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Rush resigns as Pac-12's head of officials

Ed Rush resigns as director of Pac-12 officials in wake of Sean Miller controversy.

SAN FRANCISCO (AP) -- Joking or not, perception proved to be too much for Ed Rush to remain the Pac-12's coordinator of officials.


Rush resigned Thursday following comments during internal meetings before the league tournament that appeared to target Arizona's Sean Miller, including perceived accusations that he placed a bounty on the Wildcats coach.


"I want to express my appreciation for the great contribution Ed made to basketball officiating for the conference during his tenure, particularly in the area of training and the cultivation of new officiating talent," Pac-12 Commissioner Larry Scott said in a statement. "All of us at the conference thank him for his years of hard work, and we wish him well."


In his first interview since reports surfaced of the incident that forced his resignation, Rush told The Associated Press on Thursday night that he was just trying to "lighten the mood" in a tense locker room when he "jokingly" made offers of $5,000 or a trip to Mexico for any referee who disciplined Arizona coach Sean Miller during the league tournament.


He said the comments were "absolutely, 100 percent said in jest," adding that he believes the remarks were leaked by officials who were unhappy with his overall handling of the Pac-12 program and wanted to tarnish his reputation.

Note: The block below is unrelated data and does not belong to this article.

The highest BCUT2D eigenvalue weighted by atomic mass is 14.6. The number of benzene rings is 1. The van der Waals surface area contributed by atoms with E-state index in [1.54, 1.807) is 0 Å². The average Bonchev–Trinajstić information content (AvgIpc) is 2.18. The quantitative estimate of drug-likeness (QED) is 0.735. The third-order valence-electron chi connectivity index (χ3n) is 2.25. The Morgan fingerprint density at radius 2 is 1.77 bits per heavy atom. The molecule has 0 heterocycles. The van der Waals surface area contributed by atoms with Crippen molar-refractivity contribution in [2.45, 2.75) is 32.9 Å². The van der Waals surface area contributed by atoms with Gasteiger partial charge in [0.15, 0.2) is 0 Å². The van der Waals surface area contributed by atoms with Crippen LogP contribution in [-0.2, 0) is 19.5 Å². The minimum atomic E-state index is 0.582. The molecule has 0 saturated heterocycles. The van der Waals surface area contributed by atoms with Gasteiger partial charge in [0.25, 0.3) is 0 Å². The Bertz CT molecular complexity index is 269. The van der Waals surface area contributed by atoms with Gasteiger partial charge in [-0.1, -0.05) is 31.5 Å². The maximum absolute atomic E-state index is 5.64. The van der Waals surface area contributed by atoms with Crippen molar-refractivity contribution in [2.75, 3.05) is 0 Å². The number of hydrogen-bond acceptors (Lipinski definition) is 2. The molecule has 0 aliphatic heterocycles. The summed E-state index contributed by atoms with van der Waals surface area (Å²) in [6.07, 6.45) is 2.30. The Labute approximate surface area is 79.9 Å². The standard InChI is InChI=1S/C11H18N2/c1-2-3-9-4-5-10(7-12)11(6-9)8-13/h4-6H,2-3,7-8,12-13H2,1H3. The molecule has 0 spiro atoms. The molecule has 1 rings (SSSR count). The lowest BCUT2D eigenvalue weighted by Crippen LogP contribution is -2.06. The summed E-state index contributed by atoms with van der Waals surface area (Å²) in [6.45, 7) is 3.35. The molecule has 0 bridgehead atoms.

Rush said his remarks were part of an overall "point of emphasis" to crack down on coach misconduct on the sideline after Arizona's 79-69 win over Colorado in the Pac-12 quarterfinal March 14. In the course of that meeting, Rush said he called out officials who worked the game -- Michael Greenstein, Tony Padilla and Brett Nansel-- for not disciplining either Miller or Buffaloes coach Tad Boyle for their behavior.


Officials who were working the California-Utah game next -- Verne Harris, Deron White and Dave Hall -- also were in the locker room getting ready.


"I said, 'The game cried out for a bench warning. It would have been very simple to take care of that. It cried out for bench warnings,'" Rush said in a phone interview with the AP. "Another crew was waiting in there, getting ready for the next game. I would say there was a level of tension in the locker room, just because the disappointment that they worked this game, but they didn't take care of something that was a point of emphasis.


"So in an effort just to lighten the mood, I said to them, 'Hey, guys. What's it going to take? Do you think we could give you a trip to Cancun or maybe $5,000? Or who wants what?' And now they're all laughing, which is basically what I wanted to do. So I said, 'I know you guys, you probably want $5,000, you want the money, you won't take the trip to Cancun.' So I'm going around, 'What would you take?' At that point, I said, 'By the way, you know my wife's not going to go for this. I'm going to have to pull this off the table.' They all laughed, 'Yeah, yeah, yeah. OK, bud.' That was it, and I walked out."


An investigation done by the conference's head of enforcement, Ron Barker, found that every official interviewed confirmed "nobody thought they were getting a reward," Scott said. But Rush couldn't survive the swarm of public criticism this week once the comments became public in a CBSSports.com report.